If you bought a house in 2008, the tax "credit" you received wasn't really a credit at all - it was an interest-free loan from Uncle Sam.
Here’s a tax question I recently received regarding the tax credit for first-time home buyers. I’m sure that plenty of taxpayers nationwide are asking the same thing…
We purchased our home August 22, 2008, this was our first home and instead of receiving the tax credit they were offering, we are having to pay back a tax credit starting this year. I don’t understand this, if you could explain this to me, it doesn’t seem fair.
Here’s your answer, Fannie:
The credit for home buyers evolved several times over the last couple of years and was different depending on what year you bought your home. Here’s how the credit worked for homes purchased in 2008, 2009, and 2010, mostly taken straight from the IRS website:
For 2008 home purchases (see who qualifies here):
The Housing and Economic Recovery Act of 2008 established a tax credit for first-time home buyers that can be worth up to $7,500. For homes purchased in 2008, the credit is similar to a no-interest loan and must be repaid in 15 equal, annual installments beginning with the 2010 income tax year.
For 2009 home purchases (see who qualifies here):
The first-time home buyer credit was expanded by increasing the credit amount to $8,000, and purchases made in 2009 became eligible for the credit. The credit does not have to be paid back unless the home ceases to be the taxpayer’s main residence within a three-year period following the purchase.
For 2010 home purchases (see who qualifies here):
The Worker, Homeownership and Business Assistance Act of 2009, signed into law on Nov. 6, 2009, extended and expanded the first-time home buyer credit allowed by previous Acts. Under this law, an eligible taxpayer must buy, or enter into a binding contract to buy, a principal residence on or before Sept. 30, 2010. For qualifying purchases in 2010, taxpayers have the option of claiming the credit on either their 2009 or 2010 return. This law also authorizes the credit of up to $6,500 for long-time homeowners buying a new principal residence, and raises the income limitations for homeowners claiming the credit.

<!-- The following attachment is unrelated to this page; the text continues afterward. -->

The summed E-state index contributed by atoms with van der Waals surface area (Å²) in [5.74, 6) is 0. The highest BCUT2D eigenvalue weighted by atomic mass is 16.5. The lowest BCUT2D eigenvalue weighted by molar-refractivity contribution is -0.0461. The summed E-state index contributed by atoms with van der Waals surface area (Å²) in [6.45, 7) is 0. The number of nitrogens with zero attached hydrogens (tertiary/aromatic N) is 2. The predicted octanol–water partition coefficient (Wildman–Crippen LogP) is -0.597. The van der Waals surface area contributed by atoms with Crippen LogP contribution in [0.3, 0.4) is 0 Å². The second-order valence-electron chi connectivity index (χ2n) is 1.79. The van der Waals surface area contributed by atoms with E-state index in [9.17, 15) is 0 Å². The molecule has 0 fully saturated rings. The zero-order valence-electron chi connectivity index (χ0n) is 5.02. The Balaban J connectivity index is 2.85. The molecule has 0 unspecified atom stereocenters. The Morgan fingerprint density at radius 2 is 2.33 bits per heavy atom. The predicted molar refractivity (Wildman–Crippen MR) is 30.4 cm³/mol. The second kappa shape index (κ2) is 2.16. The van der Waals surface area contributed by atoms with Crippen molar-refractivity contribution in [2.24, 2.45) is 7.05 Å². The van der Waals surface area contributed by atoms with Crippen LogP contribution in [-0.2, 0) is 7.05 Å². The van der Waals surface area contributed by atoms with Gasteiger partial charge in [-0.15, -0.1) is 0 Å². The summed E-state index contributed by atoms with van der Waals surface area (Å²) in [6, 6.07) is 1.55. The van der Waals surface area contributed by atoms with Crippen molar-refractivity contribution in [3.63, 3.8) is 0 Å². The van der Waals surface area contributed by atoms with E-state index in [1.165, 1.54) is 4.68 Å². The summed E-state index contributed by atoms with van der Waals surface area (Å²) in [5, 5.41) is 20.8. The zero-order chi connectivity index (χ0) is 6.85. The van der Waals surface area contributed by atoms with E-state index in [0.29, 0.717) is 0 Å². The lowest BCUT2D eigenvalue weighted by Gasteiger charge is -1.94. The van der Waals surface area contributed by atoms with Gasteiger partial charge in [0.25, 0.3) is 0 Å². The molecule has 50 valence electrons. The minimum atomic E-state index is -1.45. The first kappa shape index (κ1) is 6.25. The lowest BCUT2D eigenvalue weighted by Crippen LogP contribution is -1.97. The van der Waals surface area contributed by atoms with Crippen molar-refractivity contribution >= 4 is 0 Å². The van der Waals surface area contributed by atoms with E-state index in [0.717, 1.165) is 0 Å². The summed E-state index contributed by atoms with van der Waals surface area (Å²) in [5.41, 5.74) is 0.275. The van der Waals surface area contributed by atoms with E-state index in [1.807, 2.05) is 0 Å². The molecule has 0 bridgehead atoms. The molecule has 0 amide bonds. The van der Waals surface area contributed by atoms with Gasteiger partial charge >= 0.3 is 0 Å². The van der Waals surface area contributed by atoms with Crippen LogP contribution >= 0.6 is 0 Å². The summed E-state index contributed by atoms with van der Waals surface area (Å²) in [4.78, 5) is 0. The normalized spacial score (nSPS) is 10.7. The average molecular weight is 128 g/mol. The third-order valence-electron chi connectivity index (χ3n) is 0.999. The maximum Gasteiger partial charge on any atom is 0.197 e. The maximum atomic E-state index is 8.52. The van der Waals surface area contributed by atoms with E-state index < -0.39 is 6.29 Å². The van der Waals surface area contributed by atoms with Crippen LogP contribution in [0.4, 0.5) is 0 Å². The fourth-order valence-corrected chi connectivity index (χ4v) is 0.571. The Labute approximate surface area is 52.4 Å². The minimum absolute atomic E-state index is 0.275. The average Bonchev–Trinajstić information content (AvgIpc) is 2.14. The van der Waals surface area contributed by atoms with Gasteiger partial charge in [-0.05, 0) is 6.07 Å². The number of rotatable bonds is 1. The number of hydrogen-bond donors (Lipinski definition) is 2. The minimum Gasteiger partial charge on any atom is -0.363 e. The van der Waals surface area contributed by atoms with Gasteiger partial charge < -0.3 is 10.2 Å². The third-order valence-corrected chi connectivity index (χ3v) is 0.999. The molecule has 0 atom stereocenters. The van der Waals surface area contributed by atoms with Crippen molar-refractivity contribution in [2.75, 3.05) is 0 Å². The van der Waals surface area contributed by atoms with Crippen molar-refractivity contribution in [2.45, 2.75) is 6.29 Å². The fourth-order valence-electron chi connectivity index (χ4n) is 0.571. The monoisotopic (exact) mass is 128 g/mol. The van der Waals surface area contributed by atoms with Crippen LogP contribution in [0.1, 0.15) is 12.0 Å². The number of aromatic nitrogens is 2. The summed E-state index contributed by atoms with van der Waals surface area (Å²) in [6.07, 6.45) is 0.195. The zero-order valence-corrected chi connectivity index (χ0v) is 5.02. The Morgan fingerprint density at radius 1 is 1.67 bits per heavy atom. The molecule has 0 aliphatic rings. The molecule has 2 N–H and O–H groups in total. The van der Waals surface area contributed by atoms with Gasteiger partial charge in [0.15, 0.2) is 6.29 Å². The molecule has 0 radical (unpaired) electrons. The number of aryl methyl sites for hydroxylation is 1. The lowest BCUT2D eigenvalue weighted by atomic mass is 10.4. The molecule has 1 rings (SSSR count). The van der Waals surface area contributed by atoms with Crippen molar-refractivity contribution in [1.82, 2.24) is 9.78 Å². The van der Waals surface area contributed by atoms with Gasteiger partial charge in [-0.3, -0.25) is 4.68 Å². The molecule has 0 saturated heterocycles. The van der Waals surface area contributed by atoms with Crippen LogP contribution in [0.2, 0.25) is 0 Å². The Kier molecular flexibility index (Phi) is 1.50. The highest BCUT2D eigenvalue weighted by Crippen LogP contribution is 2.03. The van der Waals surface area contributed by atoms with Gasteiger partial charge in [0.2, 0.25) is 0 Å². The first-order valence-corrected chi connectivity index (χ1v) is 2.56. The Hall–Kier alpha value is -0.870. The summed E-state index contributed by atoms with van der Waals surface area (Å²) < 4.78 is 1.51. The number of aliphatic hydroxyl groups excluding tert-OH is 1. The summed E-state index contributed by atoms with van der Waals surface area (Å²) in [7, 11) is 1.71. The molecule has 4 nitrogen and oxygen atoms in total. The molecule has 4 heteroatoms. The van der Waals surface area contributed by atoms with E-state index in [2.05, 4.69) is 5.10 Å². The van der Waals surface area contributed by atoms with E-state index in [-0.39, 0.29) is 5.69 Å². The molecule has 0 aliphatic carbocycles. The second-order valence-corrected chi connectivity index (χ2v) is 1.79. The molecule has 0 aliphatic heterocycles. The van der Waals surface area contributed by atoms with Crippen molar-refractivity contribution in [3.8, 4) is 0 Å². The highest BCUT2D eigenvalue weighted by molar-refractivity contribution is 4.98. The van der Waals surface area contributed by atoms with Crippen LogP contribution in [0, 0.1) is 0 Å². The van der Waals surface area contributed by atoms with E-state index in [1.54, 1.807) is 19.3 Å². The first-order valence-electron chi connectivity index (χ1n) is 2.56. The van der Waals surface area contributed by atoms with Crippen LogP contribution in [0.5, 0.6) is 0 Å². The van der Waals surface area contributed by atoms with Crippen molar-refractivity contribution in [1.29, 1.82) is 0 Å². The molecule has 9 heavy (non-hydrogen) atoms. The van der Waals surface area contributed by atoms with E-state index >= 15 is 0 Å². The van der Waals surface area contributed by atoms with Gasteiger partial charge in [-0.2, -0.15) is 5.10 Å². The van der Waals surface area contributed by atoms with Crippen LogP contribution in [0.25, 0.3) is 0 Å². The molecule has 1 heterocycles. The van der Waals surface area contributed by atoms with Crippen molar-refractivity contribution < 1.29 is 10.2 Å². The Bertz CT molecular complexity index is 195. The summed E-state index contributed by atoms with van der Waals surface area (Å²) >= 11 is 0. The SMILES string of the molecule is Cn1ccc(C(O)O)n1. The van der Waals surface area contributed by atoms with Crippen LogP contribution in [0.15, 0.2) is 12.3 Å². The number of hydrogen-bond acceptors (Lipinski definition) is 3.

Now you can see why Fannie is confused!
The down and dirty
To boil it all down: In 2008, Uncle Sam started with a $7,500 tax “credit” that was actually not a credit at all, but a 15-year interest-free loan. In 2009, it grew from $7,500 to $8,000, became a “real” tax credit that didn’t have to be repaid, and was extended to those who had already owned a home.
If you think you qualify, however, be sure and click on the links above, because there are limitations – for example, the credit isn’t available to those with high incomes, and there are limitations on the time you had to own, or not own, a home prior to buying.
Credit vs deduction
Keep in mind that a tax credit is way better than a tax deduction. A deduction reduces the income you’re taxed on. A credit, however, reduces the actual taxes you owe, or increases your refund dollar-for-dollar.
Example: If you’re in the 25 percent tax bracket, an $8,000 deduction would reduce your taxes by $2,000 (25 percent of $8,000). But an $8,000 tax credit would reduce your taxes by $8,000 or increase your refund by that amount.
Fannie’s right – it’s not fair!
Fannie is comparing her 2008 version of the home buyers credit to the 2009 version and concluding that she was treated unfairly. I don’t blame her, since she has to pay her credit back and those qualifying for the 2009 version don’t.
While I can understand Fannie’s feelings, the violin I play for her is small. There are millions of Americans – including yours truly – who got zippo from Uncle Sam when they bought their houses. There are also millions of Americans who got nothing from Uncle Sam and are additionally now coping with a mortgage that’s way more than their home is worth.
You may not have done as well as some, Fannie, but you did a lot better than most.